Intentional practice leads to better performance. Writing instruction follows a similar pattern, and by about six weeks into the year, teachers know their students. Just like soccer coaches, teachers can start to develop some responsive instruction, both from the figurative sidelines, as well as through direct instruction.
For many of us who work to live as writers and teachers who write, we likely do so in order to appreciate the challenge, the complexity, and the thrill that writing can provide for our lives. It is living through the process that matters. But what about turning some of our writing into teaching tools for our writing workshops? Here are four tips…
When a teacher not only brings the knowledge and pedagogy to teach, but also love, passion, and an ability to demonstrate– whether it be playing an instrument, speaking another language, or writing– a certain authenticity is added. My father used to call it “walking the talk.” This week, my colleagues at Two Writing Teachers are committed to supporting teachers in dreaming big for this year’s writing workshop. Perhaps part of dream your for this year will be to authentically live the life of a writer! Here is some inspiration to make that dream a reality . . .
So, as I enter the start of my school year, I am proud to identify as a lifelong learner in every sense of the word. I am a professional who continuously strives to grow in my craft. I surround myself with people that inspire me to be the best I can be and I actively seek out opportunities to do so as well. I modify and implement what I learn to better my teaching. I learn from my mistakes, take in the advice of others and adjust accordingly. Additionally, I am a curious minded individual who seeks out new experiences, new people, new places and is willing to take risks to better myself. I am leading by example to my students as I follow the mantra hanging in the front of my classroom- “Today is a great day to learn something new!”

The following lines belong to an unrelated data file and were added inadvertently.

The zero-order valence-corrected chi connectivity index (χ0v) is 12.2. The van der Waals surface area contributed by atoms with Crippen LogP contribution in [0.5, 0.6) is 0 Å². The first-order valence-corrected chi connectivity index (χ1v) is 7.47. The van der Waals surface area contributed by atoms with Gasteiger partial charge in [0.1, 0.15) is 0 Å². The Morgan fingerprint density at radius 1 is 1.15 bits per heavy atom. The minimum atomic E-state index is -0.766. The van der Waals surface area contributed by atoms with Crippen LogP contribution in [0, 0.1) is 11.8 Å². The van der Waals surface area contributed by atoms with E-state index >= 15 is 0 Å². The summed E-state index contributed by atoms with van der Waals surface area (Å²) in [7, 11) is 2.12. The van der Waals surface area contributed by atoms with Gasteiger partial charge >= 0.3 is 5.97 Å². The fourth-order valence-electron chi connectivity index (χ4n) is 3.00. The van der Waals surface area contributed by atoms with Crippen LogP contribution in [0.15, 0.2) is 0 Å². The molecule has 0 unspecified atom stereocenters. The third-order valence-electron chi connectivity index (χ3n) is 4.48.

Find your purpose. Find your crew. Find your sunrise. Write.
We’ve all likely taught ‘show, don’t tell’ lessons in our narrative units. But showing not telling can have instructional meaning, as well…
Melanie asked the students, “What makes you feel like a writer?” Read the voices from the classroom. YOUR writing matters to YOUR students.
Take a sneak peek at our NCTE presentation. We hope to see you there!
How can we nurture our own writing lives once the school year begins? 5 ways to help us keep writing.
During the last week of school, I met with a group of fourth graders to have an end of the year reflective conversation. We can learn so much about what to do throughout… Continue reading
What’s on your summer writing bucket list? You don’t need to have a novel hiding in your desk drawer to call yourself a writer. All the small things add up. If you don’t have a list going already, here’s a little inspiration for Summer 2016.
Sharing some highlights from the New Jersey Society for Children’s Book Writers and Illustrators Annual Conference, which took place this past weekend.
Use a teacher-written mentor text for your next unit of study
Should educators be writers? The conversation continues! We welcome your voice and ideas on how we can spread the word that when educators write, students grow as writers!
Is it important that teachers who teach writing actually write?
There are a few weeks left in the school year. Here are some tips for working through the If… Then… books if you’d like to plan your own unit of study.
It seems appropriate that today’s post should be related to using your own writing in the classroom. We are, after all, in the midst of the March Slice of Life Story Challenge. And what… Continue reading
I first heard of the “Heart Map” in 2003 from Nancie Atwell at Walloon Institute in Lake Geneva, Wisconsin. I remember thinking it was genius. Then a year later I read the book,… Continue reading